19/09/2016 5:41 AM AEST | Updated 19/09/2016 9:45 AM AEST

Being A Teenage Girl Is Hard. Try Doing It As A Refugee

Being a teenage girl in Australia is hard enough, but imagine what it must be like to be a teenage girl who has to leave her school, her friends and her war-ravaged home behind.

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A Syrian girl waits for the authorization to enter Turkey at a makeshift camp in the northern city of Idlib, near the Turkish village of Guvecci in Hatay.

Remember what it was like to be in your first relationship, navigate the politics of friendship circles and challenge the boundaries set by your overprotective parents and teachers?

Being a teenage girl in Australia is hard enough, but imagine what it must be like to be a teenage girl who has to leave her school, her friends and her war-ravaged home behind.

Imagine what it must be like to travel alone, crossing borders, living in refugee camps and taking the frightening journey by sea to find sanctuary in another country. To live in fear of being sexually assaulted, trafficked and exploited.

For millions of girls who are asylum seekers and refugees, this is their daily reality.

Ghalia is a 17-year-old Syrian girl who fled to Egypt in 2013 with her parents.

"My time in Syria was very difficult because my hometown was greatly affected by the fighting. One day, while I was at school, the building was bombed and that day I lost my best friend," she said.

"I think this has really negatively affected me, even today. After the bombing, my parents insisted on leaving Syria and moving to Egypt for our safety."

Nearly 50 million children have migrated across borders or been forcibly displaced around the world. Close to half are girls. Out of the 4.8 million Syrian refugees registered with the UNHCR, over 316,000 of them are girls aged 12 to 17-years-old.

Whether it's in the hell that is Nauru or refugee camps around the world, teenage girls who are seeking safety and sanctuary face extraordinary danger.

The Australian Human Rights Commission's Report on the conditions for children on Nauru documents the everyday challenges for teenage girls on Nauru.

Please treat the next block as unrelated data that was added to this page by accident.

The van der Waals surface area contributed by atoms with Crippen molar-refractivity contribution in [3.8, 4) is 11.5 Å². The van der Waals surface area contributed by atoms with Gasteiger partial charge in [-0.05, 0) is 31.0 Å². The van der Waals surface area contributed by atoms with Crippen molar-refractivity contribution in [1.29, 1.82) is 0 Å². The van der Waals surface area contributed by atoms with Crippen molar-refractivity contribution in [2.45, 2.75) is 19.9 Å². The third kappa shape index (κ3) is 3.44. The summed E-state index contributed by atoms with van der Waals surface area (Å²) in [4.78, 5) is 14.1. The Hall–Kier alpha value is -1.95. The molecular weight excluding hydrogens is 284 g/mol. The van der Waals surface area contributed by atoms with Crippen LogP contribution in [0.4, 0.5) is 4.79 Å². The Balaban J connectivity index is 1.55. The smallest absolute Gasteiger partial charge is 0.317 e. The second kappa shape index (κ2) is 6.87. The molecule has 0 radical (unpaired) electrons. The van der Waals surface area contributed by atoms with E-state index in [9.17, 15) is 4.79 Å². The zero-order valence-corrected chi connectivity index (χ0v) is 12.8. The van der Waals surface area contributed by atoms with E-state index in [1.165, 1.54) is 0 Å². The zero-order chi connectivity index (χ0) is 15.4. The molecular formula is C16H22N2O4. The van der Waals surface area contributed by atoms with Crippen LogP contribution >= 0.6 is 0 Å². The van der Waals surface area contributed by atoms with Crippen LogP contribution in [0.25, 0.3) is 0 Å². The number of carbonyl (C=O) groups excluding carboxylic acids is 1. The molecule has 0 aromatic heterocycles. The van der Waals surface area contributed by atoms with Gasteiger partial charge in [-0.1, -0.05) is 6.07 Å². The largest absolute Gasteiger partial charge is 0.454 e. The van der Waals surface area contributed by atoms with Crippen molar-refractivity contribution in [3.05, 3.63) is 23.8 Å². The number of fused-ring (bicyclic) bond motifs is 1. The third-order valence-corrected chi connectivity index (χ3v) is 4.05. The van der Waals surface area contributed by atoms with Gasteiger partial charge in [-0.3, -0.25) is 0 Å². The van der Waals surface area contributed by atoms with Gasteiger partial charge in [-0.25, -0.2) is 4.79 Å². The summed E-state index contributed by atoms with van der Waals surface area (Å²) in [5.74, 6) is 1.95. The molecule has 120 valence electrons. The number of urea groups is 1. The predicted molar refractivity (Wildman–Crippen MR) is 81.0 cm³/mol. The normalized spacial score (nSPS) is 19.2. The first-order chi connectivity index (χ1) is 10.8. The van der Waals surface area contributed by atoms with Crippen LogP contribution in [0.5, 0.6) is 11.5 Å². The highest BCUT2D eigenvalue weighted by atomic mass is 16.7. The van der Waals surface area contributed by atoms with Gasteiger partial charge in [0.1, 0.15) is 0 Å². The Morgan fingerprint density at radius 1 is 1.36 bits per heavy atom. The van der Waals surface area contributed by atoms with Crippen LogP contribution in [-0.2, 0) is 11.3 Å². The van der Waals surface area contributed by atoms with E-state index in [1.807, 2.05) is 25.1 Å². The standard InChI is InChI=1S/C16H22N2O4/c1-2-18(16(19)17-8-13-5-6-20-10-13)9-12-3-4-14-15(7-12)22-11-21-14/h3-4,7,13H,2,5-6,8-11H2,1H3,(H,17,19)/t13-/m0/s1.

One of these reports tells of the situation for a 13-year-old girl, who had only two pairs of underwear and only one she could use while on her period.

'She felt shame because she was an adolescent girl and each day she had to wash her underwear and hang them to dry in front of her father which was not culturally appropriate. She went for months without additional underwear despite multiple written requests,' reads the report.

Teen girls who are asylum seekers and refugees are one of the most at-risk groups when it comes to sexual violence, abuse and exploitation. Girls travelling alone, who become separated from their family and cut off from their communities, are particularly vulnerable to rape, sexual trafficking and exploitation.

Teenage girls who are displaced are at more risk of early and forced marriage and early pregnancies. In fact, the number of marriages involving Syrian girls under the age of 18 living in Jordan has risen from 13 percent to 32 percent.

Girls are also more likely than boys to be pulled out of school and less likely to return to school when they are displaced. Plan International's research has found that Syrian parents who feared for the security of their adolescent girls were more likely keep them at home rather than send them to school.

Right now, Malcolm Turnbull, Julie Bishop and Peter Dutton are in New York preparing to represent Australia at the opening of the United Nations Refugee Summit tonight. And tomorrow, Turnbull will speak at the special Refugee Summit hosted by President Barack Obama. President Obama called the special leader's summit with the aim of uniting in a humane and coordinated response to the global refugee crisis.

This is a chance for world leaders to recognise and respond to the specific difficulties faced by girl migrants and refugees.

This is Australia's chance to make amends for the terrible circumstances we have placed children and girls who have come here seeking safety.

It presents an opportunity for Prime Minister Turnbull to step up and show leadership on the world stage.

While the world is watching, we want the Australian Government to commit to increasing our humanitarian intake to 30,000 a year and to bring those trapped on Nauru to safety here in Australia.

The question for Prime Minister Turnbull is a simple one: will he turn his back on the children, particularly girls, who are seeking safety and a better life for themselves and their families?

In Australia, we work hard to make sure that girls who are teenagers go to school, get to choose who they marry and live their lives free of sexual violence and abuse.

We need to work harder to make sure girls around the world who are asylum seekers and refugees, especially those seeking our protection in Australia, enjoy those rights too.